In his editorial, Dr. Dulli notes that in-hospital stroke is a “large problem,” representing between 4 and 17 percent of all acute stroke, with “unique challenges.” In the current study, “Nearly half the in-hospital strokes occurred on surgical services, and perhaps for many of them a perioperative contraindication to thrombolytic therapy was the basis for not using code stroke. More of the patients with in-hospital stroke were drowsy or moribund due to their admitting illnesses and medications for these. In such situations both the time of symptom onset and contribution to patients’ overall deficits may have been felt to be too obscure; no code stroke was felt to be warranted,” he points out.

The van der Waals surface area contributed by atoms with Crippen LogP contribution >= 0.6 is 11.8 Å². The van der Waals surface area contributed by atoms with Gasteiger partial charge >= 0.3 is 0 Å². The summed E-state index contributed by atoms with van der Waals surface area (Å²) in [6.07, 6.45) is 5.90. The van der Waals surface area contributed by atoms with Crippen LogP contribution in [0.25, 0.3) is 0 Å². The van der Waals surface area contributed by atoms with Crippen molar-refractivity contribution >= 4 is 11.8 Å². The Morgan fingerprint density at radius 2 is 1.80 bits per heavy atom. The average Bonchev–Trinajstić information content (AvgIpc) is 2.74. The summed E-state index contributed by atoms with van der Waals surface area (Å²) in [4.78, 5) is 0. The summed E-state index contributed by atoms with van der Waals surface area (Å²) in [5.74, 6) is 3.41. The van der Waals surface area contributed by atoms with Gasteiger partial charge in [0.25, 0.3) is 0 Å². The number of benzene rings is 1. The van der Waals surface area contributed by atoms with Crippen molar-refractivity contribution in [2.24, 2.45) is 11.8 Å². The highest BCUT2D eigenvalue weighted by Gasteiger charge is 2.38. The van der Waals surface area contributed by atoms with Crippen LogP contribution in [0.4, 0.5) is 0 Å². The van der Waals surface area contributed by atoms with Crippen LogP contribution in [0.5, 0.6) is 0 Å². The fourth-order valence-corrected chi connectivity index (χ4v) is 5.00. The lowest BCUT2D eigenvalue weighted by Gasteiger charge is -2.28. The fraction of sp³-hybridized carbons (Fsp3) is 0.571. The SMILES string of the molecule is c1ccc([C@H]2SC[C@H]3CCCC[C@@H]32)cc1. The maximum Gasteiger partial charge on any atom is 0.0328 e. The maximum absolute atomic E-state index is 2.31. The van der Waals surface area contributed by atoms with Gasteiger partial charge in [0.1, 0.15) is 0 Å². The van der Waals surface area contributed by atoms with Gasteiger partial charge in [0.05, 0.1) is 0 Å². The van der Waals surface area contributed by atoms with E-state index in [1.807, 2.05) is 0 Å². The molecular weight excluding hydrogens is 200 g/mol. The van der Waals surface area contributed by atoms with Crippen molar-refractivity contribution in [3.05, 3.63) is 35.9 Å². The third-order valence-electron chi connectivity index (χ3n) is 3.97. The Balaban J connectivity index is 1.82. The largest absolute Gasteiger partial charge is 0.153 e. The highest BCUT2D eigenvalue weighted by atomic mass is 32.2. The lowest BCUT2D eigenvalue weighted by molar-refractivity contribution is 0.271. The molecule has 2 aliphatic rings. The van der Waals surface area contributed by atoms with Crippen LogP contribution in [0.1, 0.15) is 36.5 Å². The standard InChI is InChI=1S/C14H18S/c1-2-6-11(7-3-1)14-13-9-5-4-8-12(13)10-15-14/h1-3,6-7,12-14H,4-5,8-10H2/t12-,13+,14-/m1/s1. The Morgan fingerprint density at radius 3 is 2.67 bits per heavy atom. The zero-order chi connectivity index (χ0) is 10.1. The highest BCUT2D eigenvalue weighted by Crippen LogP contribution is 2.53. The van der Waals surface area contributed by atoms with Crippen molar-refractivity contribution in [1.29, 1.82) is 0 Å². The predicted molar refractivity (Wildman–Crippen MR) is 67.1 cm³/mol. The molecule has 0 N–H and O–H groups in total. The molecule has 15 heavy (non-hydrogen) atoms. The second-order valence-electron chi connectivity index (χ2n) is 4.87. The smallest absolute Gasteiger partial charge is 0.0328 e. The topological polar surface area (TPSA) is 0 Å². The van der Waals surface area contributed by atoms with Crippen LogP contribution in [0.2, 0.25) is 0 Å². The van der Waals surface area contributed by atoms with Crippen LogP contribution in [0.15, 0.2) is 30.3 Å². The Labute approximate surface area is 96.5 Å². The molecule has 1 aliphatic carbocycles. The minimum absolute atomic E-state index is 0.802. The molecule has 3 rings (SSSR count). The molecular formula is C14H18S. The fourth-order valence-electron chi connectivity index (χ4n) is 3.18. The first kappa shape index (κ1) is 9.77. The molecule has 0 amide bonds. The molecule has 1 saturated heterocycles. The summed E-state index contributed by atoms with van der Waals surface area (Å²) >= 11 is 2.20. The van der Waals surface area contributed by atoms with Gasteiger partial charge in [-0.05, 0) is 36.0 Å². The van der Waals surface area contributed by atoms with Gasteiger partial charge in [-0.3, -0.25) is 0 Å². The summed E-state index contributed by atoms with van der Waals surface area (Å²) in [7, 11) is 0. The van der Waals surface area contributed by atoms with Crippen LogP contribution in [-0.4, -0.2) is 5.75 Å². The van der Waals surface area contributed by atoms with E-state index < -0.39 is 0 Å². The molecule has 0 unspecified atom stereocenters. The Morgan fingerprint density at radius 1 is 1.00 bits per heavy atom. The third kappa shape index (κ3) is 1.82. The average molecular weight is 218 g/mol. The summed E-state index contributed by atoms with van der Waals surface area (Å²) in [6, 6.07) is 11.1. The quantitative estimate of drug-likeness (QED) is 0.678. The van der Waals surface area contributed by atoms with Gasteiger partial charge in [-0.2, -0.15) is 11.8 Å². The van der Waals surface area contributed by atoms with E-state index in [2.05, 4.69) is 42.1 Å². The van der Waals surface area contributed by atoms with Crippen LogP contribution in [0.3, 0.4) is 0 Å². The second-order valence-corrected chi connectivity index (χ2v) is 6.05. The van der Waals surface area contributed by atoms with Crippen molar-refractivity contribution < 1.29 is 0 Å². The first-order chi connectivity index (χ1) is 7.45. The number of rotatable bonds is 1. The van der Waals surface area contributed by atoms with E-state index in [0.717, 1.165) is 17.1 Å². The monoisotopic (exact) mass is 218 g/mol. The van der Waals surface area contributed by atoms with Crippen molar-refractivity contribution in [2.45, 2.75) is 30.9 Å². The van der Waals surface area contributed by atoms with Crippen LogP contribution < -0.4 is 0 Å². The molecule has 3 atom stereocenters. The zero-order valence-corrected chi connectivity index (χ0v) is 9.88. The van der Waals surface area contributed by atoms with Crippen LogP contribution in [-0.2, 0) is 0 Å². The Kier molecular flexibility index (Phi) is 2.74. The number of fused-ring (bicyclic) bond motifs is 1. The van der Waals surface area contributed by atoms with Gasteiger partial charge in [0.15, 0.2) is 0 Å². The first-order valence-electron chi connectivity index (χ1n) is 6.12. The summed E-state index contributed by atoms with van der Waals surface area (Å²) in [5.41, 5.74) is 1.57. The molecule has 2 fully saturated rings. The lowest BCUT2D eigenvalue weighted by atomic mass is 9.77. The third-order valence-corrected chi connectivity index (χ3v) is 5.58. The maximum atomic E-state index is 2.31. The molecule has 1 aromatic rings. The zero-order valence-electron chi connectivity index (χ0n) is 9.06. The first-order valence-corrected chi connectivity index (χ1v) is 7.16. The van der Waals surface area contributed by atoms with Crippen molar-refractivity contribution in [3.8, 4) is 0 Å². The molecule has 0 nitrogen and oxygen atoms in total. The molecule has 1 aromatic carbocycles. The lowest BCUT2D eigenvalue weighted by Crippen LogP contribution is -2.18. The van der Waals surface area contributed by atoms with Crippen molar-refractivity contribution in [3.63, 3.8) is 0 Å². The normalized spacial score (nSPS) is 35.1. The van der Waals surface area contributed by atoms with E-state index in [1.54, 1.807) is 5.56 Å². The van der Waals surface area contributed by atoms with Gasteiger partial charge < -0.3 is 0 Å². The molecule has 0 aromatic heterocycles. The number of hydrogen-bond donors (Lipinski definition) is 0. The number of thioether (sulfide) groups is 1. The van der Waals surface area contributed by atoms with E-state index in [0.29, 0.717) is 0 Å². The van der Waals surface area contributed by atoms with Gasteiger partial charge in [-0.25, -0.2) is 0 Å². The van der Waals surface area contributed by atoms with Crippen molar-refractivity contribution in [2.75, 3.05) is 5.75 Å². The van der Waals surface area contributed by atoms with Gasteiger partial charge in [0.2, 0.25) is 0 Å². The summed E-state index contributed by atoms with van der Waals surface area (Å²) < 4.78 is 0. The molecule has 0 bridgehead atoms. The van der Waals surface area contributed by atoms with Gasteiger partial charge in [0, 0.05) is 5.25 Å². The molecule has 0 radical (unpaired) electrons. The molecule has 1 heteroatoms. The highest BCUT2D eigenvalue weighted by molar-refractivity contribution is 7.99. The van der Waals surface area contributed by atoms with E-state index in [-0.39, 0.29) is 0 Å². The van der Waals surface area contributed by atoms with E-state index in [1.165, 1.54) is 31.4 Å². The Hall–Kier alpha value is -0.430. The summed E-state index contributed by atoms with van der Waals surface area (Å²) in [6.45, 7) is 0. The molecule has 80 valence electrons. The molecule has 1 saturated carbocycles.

“Whatever the reasons for this delay, these studies reveal a paradox in which a critical therapy is limited or delayed in a group of patients whose need for it may be greater,” Dr. Dulli writes.
Recognition of in-hospital stroke is a “major problem,” he said in the JAMA Neurology podcast. “The most striking outcome” in this study was the delay in symptom recognition and neuroimaging.
“It’s clear that there needs to be more of a protocol-driven approach to in-hospital stroke both in terms of recognition and what to do when stroke is recognized or suspected,” he said.
The Canadian Stroke Network supported this study.